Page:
I have made it my personal mission in life to per-fect the biscuit. You can’t even graduate from high school in the South until you demonstrate proficiency at biscuit making—-so I’ve been making biscuits a long time. But I just took the recipe that was passed onto me and never questioned it. You’re not supposed to question a long line of Southern biscuit makers.
What if I want the lightest fluffiest angel wing biscuits ever to fly over southern skies? What then? Well, I scoured the internet—an a few cookbooks—and made a few dozen biscuits—-using various biscuits methods—and I think we have a winner folks. So, put on an apron, roll up the sleeves on your flannel shirt, put on some bluegrass music and let’s make biscuits.
Now with a pastry blender, cut in 1/4 c. shortening. Or use a whisk if you tend to be hard on pastry blenders.
Now, add 2/3 cups of heavy cream and 1 cup of buttermilk and stir. The mixture will be very wet.
Add 1 cup of flour into a casserole dish or onto your working surface and then with a medium sized ice cream scoop–or whatever sized biscuits you like—scoop a few scoops onto the flour. Flour your hands and then lightly shape the biscuits—adding flour where there really wet—but shaking off any excess flour. They will be coated with flour on the outside, but the inside of each one will still be quite wet.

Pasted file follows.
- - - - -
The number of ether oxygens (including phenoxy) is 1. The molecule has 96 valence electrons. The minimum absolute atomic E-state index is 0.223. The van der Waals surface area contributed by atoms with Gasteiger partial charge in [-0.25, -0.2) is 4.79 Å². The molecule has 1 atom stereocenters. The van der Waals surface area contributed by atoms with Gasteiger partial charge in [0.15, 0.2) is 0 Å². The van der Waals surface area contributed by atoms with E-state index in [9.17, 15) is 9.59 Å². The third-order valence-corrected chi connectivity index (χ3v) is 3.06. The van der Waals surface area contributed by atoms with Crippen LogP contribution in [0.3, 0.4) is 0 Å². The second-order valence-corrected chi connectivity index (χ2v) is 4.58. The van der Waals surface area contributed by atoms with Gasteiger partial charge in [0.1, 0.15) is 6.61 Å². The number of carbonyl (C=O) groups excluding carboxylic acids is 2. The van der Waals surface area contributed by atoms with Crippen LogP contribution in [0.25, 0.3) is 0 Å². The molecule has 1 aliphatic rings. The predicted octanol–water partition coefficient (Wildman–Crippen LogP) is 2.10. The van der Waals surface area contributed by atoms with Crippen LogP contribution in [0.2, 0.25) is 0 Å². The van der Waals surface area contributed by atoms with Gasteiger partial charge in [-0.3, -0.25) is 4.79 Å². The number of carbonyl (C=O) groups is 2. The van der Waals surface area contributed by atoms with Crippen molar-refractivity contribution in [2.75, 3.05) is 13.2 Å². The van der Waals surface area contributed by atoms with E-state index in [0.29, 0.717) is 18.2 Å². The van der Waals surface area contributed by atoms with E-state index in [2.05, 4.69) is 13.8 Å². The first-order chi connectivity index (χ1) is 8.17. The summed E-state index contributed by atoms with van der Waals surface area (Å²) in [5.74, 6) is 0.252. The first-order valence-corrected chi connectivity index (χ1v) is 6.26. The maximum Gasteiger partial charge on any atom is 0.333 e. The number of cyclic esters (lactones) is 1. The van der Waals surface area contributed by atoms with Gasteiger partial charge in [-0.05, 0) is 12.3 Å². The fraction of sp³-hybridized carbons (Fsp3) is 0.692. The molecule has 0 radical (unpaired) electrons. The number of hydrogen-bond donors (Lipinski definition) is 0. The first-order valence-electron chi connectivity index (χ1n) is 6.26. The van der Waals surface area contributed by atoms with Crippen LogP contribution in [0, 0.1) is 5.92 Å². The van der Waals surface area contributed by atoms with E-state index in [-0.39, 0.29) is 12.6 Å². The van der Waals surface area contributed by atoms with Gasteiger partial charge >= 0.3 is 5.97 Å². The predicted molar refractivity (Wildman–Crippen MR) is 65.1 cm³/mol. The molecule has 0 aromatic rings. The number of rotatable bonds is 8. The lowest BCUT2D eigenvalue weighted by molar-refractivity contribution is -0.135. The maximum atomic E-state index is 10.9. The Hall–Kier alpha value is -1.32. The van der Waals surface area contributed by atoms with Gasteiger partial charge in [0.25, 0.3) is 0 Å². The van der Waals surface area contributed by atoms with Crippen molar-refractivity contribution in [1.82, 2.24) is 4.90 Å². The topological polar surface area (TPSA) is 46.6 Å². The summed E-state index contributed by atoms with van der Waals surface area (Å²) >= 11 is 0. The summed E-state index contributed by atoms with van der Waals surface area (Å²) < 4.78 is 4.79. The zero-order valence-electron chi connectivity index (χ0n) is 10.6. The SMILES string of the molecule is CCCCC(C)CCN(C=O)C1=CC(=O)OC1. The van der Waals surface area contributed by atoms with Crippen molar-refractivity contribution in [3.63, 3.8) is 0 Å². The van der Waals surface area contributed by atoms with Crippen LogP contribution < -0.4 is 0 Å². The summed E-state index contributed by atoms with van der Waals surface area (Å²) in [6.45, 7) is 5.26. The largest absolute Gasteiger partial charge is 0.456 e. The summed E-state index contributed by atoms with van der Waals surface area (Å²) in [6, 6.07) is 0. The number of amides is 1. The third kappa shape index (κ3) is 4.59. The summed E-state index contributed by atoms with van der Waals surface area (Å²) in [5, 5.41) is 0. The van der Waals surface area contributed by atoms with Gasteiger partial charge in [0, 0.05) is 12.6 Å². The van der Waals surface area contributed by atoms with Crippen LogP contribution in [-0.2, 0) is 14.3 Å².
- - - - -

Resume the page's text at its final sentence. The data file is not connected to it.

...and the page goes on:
Spray a round cake pan with cooking spray and then place the biscuits very snugly into the pan. This step is key. These are southern bisuits so they’re invading each other’s personal space and hugging and back-slapping like crazy. If you’re from the Midwest, where personal space is recognized and respected, this step might be hard for you. But trust me, I made my first batch with biscuit-boundaries—and they were flat and boring. Scooch ‘em close together and they’ll sing the hallelujah chorus when they’re done.
Then bake at 425 degrees for 18-23 minutes or until they’re golden brown on top. When you take them out of the oven, they look like this—-like they’re happily snuggled under an afghan watching an SEC football game. Then invert them onto a plate–and then turn them right side up onto another plate. Brush them with butter. And that’s when they start singing the hallelujah chorus. Take a knife and cut them apart and notice how some of them are kinda shaped like angel wings.
Butter them generously and enjoy. And then of course, sneak a bite to the dog that has no doubt when lying at your feet while you make them.
I used Darby’s cinnamon butter, which is most wonderfully delicious and easy. I mistakenly added one more stick of butter than she did but it turned out yummy just the same. I used 3 sticks of softened butter, 1 cup honey, 1 cup powdered sugar and 2 t. cinnamon and beat it well in my electric mixer. You can give it away as gifts—-and she has hers decorated up so cute—or if your 7 year old tastes it and begs to keep it all at home, you can do that too!
Y’all enjoy! Get the pdf file for the recipe here.